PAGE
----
Last month we wrote about how The Senior Housing Evolution Continues, specifically discussing the Active Adult concept. Last week, The Douglas Company attended an Active Adult conference hosted by Interface, where we heard from pioneers and visionary leaders in this new product. Three major conceptual questions stood out through all the sessions:
How to Define Active Adult?
While there is huge excitement about the space, there isn’t a clear-cut, one-size-fits-all definition of what an “Active Adult” community really is, or for that matter, if the term “Active Adult” is going to stick. While time will probably resolve these issues, there is consensus on the place in the market – Seniors in their early 70s want to take advantage of the equity in their homes and sell them to downsize in an effort to reduce maintenance and find a new social circle. This is want-based, not need-based like other senior housing products, and there is definitely a want for it – Some surveys showing nearly 30% of their senior population being interested in these offerings. Many believe that simply by being age-restricted communities, they afford higher rents that newly cash-flush home sellers will be able to pay.
To Amenitize or Not?
Probably the most highly-debated question was what the amenity spaces in Active Adult look like. Some developers believe the absolute key is a robust amenity space like a clubhouse with a pool, fitness space, meeting/game rooms, etc. Others said the rents don’t work to pay for these spaces, and instead, they should be located in areas where there is ample access to amenities provided by the community already. There were success stories of both extremes. One thing is clear – The facilities need to provide convenient access to things seniors want to do, but it seems regional needs will differ on whether or not extra-curricular spaces are part of the development.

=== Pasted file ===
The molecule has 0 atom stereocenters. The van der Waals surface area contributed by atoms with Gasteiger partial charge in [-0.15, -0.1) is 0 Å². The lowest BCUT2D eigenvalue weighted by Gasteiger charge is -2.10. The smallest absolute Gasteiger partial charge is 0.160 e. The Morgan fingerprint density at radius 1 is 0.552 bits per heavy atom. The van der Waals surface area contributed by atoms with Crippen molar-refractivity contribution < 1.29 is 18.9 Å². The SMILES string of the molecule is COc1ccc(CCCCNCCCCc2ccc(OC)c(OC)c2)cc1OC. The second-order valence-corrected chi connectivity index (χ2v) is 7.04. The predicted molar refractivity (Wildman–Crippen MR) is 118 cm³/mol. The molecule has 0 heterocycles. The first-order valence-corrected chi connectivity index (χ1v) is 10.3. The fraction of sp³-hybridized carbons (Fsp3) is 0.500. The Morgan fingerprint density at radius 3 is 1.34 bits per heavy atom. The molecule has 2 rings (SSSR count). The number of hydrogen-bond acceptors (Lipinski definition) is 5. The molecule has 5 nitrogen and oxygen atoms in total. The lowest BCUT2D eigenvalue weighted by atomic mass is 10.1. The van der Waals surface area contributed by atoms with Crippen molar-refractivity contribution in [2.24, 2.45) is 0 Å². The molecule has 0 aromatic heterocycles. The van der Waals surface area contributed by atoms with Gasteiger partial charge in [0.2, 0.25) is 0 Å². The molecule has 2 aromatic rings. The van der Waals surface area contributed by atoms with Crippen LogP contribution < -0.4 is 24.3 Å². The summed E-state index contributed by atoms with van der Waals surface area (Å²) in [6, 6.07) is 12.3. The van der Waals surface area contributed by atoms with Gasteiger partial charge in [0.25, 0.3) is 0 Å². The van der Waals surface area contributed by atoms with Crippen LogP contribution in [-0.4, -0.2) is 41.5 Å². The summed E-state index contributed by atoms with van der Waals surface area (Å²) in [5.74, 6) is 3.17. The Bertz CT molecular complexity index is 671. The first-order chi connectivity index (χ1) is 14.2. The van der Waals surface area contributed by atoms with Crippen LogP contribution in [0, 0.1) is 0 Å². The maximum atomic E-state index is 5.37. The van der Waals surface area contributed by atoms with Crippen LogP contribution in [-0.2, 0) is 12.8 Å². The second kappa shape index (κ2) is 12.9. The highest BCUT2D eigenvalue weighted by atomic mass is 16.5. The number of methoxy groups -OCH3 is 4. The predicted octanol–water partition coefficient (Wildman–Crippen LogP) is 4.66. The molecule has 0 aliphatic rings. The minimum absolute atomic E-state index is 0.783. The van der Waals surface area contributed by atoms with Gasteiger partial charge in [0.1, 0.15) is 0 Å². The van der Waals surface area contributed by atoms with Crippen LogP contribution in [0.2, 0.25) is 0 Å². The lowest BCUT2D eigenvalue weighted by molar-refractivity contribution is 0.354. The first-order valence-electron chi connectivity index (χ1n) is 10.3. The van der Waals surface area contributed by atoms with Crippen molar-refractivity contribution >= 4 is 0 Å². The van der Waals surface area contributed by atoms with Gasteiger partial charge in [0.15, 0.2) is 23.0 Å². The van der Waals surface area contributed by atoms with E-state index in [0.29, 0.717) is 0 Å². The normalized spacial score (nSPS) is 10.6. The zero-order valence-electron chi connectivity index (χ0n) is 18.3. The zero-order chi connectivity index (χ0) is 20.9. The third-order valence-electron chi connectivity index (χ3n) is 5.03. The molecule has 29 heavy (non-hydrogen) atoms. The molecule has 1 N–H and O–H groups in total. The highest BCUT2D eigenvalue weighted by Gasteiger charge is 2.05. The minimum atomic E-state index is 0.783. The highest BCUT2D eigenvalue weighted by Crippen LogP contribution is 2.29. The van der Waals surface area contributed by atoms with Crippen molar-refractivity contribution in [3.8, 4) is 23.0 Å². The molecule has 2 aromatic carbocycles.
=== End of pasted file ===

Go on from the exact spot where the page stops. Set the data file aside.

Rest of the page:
Who Builds and Who Finances?
Are these specialized multifamily facilities or simplified senior living facilities? The answer is both, which makes it unclear who is best positioned to move into this space – Multifamily Developers or Senior Living Developers. Both were represented at Interface and have talked about their success in doing so. There are marketing and building cost parallels to what Multifamily Developers are already used to, but there are also operational requirements that are more robust than a traditional apartment building. Senior Living Developers will be familiar with the demographics and their needs but need to learn a more simplified unit and floor plan and understand different needs of a younger senior group than they are used to.
While the answers to these questions might not be clear today, one thing is: Active Adult is more than just a new idea; it is gaining a lot of traction. We often talk about it as a “new” product, but some developers at Interface have had communities like these since the early 2010s. At The Douglas Company, we have seen quite a few opportunities come in for these this year and expect to talk more with both the Multifamily and Senior Living developers we work with about opportunities to build Active Adult facilities soon.
Director of Preconstruction Services
The Douglas Company
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